October 18, 2017
For immediate release
(New Orleans) A collective of Louisiana filmmakers, designers, web coders and longtime environmentalists have collaborated on an online multimedia project that tells the story of four people who are working to defend their communities against the proposed Bayou Bridge Pipeline. Permits for the pipeline have been requested by Energy Transfer Partners, the company that had a standoff with ‘Water Protectors’ at the site of the Dakota Access Pipeline in North Dakota. The Call to Action tab requests viewers to call Louisiana Governor John Bel Edwards and request an Environmental Impact Statement.
The creative team has partnered with The Louisiana Bucket Brigade who produced each video. They have also teamed up with eight other environmental groups, from the Sierra Club to The Indigenous Environmental Network, who have all cosigned on the project and will help release the content. “The Bayou Bridge Pipeline threatens our drinking water, our crawfish, our wetlands. It will further destroy our Atchafalaya Basin. Rather than build another pipeline, we should put people to work repairing the thousands of miles of pipelines in this state, much of which is falling apart.” Anne Rolfes, Founding Director of The Louisiana Bucket Brigade.
The Interactive website takes the viewer on a tour across Louisiana in a series of visually striking and emotionally charged videos that portray each unique community and how the pipeline threatens their health and culture. The cast is Jessi Parfait (“The Archivist”) of the United Houma Nation Native American Tribe, Pastor Harry Joseph (“The Pastor”) of the 113 year old Mt. Triumph Baptist Church in the historic African-American community of Freetown, Retired Lt. General Russel Honore of United States Army (“The General”), and Shane Doucet (“The Fisherman”) of the Atchafalaya Swamp Cajun crawfishing community.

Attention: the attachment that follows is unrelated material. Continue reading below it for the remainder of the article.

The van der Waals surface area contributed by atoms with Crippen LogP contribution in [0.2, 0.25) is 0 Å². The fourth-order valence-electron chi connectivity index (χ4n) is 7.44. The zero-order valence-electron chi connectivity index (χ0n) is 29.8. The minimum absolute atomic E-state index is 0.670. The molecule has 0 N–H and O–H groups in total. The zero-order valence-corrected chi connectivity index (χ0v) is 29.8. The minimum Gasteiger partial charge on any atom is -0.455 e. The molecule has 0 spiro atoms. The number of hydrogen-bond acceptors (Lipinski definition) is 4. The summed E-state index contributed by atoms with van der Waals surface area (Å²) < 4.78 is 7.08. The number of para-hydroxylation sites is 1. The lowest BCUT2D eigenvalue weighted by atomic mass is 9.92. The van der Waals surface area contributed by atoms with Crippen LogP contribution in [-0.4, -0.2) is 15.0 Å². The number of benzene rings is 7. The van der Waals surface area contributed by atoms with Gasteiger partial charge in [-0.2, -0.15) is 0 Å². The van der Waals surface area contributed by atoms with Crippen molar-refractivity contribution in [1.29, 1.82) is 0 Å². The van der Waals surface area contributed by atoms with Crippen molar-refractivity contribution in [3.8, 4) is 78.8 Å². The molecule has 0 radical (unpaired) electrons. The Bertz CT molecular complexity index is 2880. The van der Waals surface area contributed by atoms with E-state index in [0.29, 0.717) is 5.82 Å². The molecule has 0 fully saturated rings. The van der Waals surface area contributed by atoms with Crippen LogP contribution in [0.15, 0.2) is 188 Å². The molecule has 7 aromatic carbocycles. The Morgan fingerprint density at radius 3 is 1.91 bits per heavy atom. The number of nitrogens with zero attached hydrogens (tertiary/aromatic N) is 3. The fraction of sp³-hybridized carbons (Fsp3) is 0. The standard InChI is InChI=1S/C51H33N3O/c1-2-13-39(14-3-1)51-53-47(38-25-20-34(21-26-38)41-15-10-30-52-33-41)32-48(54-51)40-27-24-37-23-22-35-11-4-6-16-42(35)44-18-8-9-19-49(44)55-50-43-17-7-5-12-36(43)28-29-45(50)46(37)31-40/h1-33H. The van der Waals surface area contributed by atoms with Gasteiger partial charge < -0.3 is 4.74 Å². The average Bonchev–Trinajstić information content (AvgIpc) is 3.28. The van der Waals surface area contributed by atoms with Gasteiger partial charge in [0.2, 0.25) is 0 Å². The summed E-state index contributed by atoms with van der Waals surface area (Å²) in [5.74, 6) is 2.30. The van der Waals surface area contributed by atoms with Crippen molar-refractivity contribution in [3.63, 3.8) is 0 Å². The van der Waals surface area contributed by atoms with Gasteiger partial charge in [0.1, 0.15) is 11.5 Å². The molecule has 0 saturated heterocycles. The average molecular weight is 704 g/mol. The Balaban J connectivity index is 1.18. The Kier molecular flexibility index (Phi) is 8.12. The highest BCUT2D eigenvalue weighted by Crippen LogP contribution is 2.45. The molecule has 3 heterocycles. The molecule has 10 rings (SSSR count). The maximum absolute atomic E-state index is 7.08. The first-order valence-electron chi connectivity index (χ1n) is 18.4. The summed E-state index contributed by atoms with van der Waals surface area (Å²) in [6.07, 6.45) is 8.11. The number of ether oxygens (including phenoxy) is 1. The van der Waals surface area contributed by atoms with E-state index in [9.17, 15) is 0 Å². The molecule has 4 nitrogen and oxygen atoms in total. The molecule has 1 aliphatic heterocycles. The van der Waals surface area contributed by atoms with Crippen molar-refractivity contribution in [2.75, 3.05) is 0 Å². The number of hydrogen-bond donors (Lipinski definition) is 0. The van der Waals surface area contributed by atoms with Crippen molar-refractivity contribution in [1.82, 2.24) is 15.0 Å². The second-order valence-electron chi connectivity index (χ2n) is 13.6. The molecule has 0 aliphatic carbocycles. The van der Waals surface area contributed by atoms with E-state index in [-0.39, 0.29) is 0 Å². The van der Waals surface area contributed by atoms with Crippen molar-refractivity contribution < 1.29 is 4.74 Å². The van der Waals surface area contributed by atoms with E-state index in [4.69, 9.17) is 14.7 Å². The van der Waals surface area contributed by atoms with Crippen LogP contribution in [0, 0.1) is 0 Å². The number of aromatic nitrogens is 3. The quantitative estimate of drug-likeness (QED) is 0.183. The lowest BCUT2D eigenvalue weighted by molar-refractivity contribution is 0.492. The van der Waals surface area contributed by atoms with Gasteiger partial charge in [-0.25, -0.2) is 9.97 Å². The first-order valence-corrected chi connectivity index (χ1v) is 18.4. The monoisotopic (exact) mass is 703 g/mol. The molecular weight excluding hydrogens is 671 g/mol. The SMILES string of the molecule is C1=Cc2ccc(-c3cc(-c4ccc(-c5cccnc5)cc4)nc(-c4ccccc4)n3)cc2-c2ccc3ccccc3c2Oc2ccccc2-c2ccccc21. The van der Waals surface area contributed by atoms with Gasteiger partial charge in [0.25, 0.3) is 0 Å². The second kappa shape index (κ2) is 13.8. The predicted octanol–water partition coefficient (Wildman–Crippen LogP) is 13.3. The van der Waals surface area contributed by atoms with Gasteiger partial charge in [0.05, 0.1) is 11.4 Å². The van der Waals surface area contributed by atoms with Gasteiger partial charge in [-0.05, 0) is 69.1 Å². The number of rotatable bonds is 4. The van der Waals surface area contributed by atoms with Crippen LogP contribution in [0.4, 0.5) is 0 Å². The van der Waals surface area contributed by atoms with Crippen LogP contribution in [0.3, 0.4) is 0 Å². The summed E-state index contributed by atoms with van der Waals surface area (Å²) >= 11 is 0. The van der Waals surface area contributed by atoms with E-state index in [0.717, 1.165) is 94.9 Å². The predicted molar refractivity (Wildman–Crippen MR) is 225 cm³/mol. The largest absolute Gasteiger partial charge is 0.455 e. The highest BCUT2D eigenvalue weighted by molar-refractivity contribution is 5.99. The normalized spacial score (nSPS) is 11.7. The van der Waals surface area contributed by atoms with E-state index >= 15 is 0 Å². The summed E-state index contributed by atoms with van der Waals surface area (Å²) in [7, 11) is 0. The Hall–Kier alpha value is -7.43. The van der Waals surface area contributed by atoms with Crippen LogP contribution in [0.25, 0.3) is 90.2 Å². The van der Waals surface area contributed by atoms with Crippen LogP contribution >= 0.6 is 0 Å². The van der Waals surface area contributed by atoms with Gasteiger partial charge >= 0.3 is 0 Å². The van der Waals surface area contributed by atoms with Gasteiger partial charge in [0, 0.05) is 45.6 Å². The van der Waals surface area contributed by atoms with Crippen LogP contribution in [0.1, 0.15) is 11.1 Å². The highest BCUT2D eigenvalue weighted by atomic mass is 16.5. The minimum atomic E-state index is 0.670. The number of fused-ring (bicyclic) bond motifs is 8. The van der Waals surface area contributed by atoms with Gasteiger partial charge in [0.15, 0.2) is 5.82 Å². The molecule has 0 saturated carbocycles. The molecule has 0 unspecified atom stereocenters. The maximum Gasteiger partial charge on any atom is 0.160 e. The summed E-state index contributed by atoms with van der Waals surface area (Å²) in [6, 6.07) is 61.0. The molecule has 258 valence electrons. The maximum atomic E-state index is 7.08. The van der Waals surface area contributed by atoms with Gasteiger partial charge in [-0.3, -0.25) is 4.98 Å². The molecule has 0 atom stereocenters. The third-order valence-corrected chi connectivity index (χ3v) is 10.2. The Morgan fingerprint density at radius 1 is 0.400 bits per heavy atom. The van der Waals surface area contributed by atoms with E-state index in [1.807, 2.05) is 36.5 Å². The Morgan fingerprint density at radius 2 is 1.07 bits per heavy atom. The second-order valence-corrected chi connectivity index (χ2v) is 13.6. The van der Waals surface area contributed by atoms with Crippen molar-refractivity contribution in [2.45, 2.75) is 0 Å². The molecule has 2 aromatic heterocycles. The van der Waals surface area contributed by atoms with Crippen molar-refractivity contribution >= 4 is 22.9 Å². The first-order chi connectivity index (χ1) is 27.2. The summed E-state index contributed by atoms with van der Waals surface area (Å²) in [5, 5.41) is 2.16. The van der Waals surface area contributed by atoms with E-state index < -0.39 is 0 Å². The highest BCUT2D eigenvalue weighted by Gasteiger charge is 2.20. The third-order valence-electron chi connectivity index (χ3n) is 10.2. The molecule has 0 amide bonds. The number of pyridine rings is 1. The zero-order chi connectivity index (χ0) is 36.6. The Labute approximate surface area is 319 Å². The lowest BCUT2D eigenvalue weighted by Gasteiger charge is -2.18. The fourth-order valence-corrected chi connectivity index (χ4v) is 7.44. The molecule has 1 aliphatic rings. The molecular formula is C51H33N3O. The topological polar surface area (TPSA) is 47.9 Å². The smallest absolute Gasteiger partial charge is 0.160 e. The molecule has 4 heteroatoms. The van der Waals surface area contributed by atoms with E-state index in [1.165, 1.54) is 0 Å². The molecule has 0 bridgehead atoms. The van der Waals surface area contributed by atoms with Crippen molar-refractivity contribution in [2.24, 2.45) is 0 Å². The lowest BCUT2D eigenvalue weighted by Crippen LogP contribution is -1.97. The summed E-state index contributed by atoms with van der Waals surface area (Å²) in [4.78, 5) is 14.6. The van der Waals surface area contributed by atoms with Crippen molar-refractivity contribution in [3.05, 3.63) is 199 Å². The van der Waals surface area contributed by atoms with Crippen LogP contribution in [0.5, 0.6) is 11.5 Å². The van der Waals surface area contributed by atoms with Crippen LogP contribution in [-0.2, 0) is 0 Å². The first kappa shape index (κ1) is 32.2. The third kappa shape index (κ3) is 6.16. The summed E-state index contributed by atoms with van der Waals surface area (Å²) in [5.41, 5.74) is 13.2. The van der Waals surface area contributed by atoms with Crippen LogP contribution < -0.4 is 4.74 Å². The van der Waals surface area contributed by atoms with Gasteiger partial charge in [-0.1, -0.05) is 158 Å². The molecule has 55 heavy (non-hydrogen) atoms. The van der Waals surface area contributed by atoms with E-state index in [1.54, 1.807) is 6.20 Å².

The website’s first video opens with Dallas Goldtooth, who is of Dakota and Dine Native American heritage, as he depicts the struggle and police violence he experienced at Standing Rock and explains that the Dakota Access Pipeline both metaphorically and physically connects to The Bayou Bridge Pipeline. Jessi Parfait takes the viewer to a Native American pow-wow in Houma and describes how the pipeline would run through Bayou Lafourche, her community’s source of drinking water. Pastor Harry Joseph leads a Sunday Sermon and explains that his community, already surrounded by crude oil storage tanks, would be the terminus point for the proposed pipeline. Lt Gen Honore takes the viewer on a “toxic tour” through Louisiana, illustrating the industrialization and pollution the state already endures, and the amount of pipeline accidents that currently occur on an almost weekly basis. Finally, Shane Doucet, a Cajun crawfisherman whose family has fished crawfish in the Atchafalaya Basin for decades, takes the viewer on a boat ride showing how hundreds of east to west pipelines have disrupted the water flow and created “dead zones” throughout the swamps.
Interactive map animations separate the videos and visually illustrate elements such as the path of pipelines currently in operation and the locations of pipeline spills that have occurred throughout the last decade
“Not only would this pipeline directly threaten each of these unique communities, but I believe that at a time when we are witnessing the consequences of climate change, laying permanent fossil fuel infrastructure into our land and water is shortsighted and a threat to all of us,” said director Alexander Glustrom. He collaborated with other creatives, such as web developer Darin Acosta, who grew up in Norco, a community surrounded by refineries in an area dubbed ‘cancer alley.’ “We decided to create an interactive website as a way to host all the content in one place, with the goal of taking the viewer on a journey to communities that not only would be affected by this pipeline, but who are already suffering the consequences of Louisiana’s industrialization.”